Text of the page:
Liber 500 Database Query
Our Liber 500 database has a query engine that will return information from it. Here's how to use it. The interface is:
The query arguments are:
- v=value returns all words whose numerical value is value; for example,
- k=key returns all words whose numerical value equals the value of key; for example,
- q=string returns all words whose numerical value matches the search string; for example,
Values are returned as plain text in 'comma-separated value' (CSV) format. Each value is a single line of the form:
The initial '200' is an 'OK' status. If there is a problem with the request, or if the request found no values, 200 will be replaced by 500 and the remainder of the line will be a string saying what the problem was; for example,
500,"No result for value=933."
Otherwise, NNN is the enumeration of the key; "key" is the key string itself; and "meaning" is the dictionary meaning of the word. Please note: we generally do not use what Crowley wrote in Liber 500 as printed in The Equinox. Some of that material is wrong, and what isn't wrong is often incomplete. The meanings we supply are a combination of that work and our own research into the words. Where we simply could not justify a meaning of Crowley's, we did not enter that word.
The special value '0' (?v=0) denotes entries that contain information about the entries, not Hebrew words. This includes things such as abbreviations used in the work, and our transliteration key.
In order to use either the key or query string, you need to know the transliteration scheme we use for letters. It uses 1 typable character to represent 1 Hebrew letter. It does not recognize the 'final' forms, since Gematria generally doesn't use them. You can see the transliteration list, giving the transliterations in Hebrew alphabet order, here. There, you'll see that we use 'X' for Cheth, '+' for Tet, '@' for Ayin, '$' for Shin, and 'T' for Tau. The other letters are all the way you learned elsewhere.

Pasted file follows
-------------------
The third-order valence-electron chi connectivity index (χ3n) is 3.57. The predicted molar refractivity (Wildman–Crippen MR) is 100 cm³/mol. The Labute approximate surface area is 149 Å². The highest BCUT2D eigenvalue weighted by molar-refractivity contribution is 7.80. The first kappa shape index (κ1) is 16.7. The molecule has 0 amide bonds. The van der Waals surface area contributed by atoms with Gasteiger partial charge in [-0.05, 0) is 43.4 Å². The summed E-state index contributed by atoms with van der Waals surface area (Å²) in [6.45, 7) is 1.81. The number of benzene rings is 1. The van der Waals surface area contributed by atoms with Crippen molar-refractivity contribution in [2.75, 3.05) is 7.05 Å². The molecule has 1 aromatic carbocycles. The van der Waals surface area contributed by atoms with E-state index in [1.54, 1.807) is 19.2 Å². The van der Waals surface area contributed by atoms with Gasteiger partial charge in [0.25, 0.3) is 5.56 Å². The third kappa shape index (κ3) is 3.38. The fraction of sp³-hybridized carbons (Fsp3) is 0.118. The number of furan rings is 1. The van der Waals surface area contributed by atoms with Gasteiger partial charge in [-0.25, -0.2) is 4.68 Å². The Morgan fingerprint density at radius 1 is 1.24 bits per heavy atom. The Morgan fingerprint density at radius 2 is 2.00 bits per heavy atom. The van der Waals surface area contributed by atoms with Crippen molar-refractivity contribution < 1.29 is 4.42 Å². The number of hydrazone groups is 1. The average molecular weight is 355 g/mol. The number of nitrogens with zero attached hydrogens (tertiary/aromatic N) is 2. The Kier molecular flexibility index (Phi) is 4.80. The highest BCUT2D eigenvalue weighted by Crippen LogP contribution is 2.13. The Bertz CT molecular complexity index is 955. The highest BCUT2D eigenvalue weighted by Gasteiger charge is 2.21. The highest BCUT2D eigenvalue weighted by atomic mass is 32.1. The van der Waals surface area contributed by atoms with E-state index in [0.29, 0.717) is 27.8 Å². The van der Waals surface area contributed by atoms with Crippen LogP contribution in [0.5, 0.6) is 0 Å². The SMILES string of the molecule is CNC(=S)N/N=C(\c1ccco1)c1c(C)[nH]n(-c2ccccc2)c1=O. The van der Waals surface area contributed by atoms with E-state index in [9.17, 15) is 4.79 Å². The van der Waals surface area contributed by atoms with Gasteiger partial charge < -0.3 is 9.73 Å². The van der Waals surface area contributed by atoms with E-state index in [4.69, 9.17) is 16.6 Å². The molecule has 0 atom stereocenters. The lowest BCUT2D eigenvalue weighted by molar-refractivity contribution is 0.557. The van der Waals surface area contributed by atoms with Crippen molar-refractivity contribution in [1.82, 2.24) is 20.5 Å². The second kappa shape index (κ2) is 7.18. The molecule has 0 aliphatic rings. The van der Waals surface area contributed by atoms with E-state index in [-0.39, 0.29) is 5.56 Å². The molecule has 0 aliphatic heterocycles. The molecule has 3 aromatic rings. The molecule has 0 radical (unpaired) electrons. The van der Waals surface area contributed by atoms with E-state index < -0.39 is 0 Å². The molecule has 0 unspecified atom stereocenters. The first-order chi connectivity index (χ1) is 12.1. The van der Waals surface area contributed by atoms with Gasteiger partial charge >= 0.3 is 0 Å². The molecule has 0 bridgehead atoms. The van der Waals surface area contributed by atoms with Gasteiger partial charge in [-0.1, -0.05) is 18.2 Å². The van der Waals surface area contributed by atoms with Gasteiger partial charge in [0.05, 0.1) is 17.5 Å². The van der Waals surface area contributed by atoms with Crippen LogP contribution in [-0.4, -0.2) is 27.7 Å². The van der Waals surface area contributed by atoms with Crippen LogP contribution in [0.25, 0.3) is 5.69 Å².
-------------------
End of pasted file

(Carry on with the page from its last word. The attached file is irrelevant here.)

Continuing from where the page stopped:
The search string q=string has special rules. It searches the database according to these rules:
- A collection of characters such as 'ABN' must all appear together, in that order.
- Characters (or groups) that must appear but may be in any order are separated by '+'.
- Characters that must appear in order but which may have any number of other characters intervening are separated by '%'.
- Characters that must appear in order but which must have exactly one character intervening are separated by '_'.
- Characters that must not appear are prefixed by '-'.
- If a group must appear at the beginning of the key, add '^' in front of it.
- If a group must appear at the end of the key, add '$' after it.
So, for example, to find keys containing the string 'ABN', you would request
To find keys containing both 'A' and 'B' but not 'N', request
To find keys whose second character is 'N', request